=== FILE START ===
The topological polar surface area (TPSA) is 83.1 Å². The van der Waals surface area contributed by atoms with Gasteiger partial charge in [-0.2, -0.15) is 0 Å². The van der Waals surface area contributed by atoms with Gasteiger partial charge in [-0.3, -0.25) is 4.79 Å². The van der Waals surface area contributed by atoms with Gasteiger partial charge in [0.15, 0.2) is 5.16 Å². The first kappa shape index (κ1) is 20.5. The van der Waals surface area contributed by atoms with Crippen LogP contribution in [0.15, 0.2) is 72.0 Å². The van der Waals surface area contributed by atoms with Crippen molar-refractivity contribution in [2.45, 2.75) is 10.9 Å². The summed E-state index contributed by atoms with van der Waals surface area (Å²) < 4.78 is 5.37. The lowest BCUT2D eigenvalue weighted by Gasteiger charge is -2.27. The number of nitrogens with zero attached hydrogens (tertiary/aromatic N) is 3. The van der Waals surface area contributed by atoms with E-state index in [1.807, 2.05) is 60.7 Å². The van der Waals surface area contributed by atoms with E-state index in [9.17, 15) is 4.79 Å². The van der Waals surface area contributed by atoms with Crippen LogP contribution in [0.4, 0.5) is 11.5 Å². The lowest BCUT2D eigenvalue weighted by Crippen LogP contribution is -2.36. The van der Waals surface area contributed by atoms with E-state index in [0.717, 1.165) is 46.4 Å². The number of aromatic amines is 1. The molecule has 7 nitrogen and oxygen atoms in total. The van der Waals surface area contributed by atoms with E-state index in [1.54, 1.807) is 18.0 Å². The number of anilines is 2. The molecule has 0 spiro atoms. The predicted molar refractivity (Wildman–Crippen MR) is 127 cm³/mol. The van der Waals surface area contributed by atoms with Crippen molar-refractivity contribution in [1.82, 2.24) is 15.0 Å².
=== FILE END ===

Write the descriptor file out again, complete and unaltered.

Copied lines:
The topological polar surface area (TPSA) is 83.1 Å². The van der Waals surface area contributed by atoms with Gasteiger partial charge in [-0.2, -0.15) is 0 Å². The van der Waals surface area contributed by atoms with Gasteiger partial charge in [-0.3, -0.25) is 4.79 Å². The van der Waals surface area contributed by atoms with Gasteiger partial charge in [0.15, 0.2) is 5.16 Å². The first kappa shape index (κ1) is 20.5. The van der Waals surface area contributed by atoms with Crippen LogP contribution in [0.15, 0.2) is 72.0 Å². The van der Waals surface area contributed by atoms with Crippen molar-refractivity contribution in [2.45, 2.75) is 10.9 Å². The summed E-state index contributed by atoms with van der Waals surface area (Å²) < 4.78 is 5.37. The lowest BCUT2D eigenvalue weighted by Gasteiger charge is -2.27. The number of nitrogens with zero attached hydrogens (tertiary/aromatic N) is 3. The van der Waals surface area contributed by atoms with E-state index in [1.807, 2.05) is 60.7 Å². The van der Waals surface area contributed by atoms with E-state index in [9.17, 15) is 4.79 Å². The van der Waals surface area contributed by atoms with Crippen LogP contribution in [0.4, 0.5) is 11.5 Å². The lowest BCUT2D eigenvalue weighted by Crippen LogP contribution is -2.36. The van der Waals surface area contributed by atoms with E-state index in [0.717, 1.165) is 46.4 Å². The number of aromatic amines is 1. The molecule has 7 nitrogen and oxygen atoms in total. The van der Waals surface area contributed by atoms with E-state index in [1.54, 1.807) is 18.0 Å². The number of anilines is 2. The molecule has 0 spiro atoms. The predicted molar refractivity (Wildman–Crippen MR) is 127 cm³/mol. The van der Waals surface area contributed by atoms with Crippen molar-refractivity contribution in [1.82, 2.24) is 15.0 Å².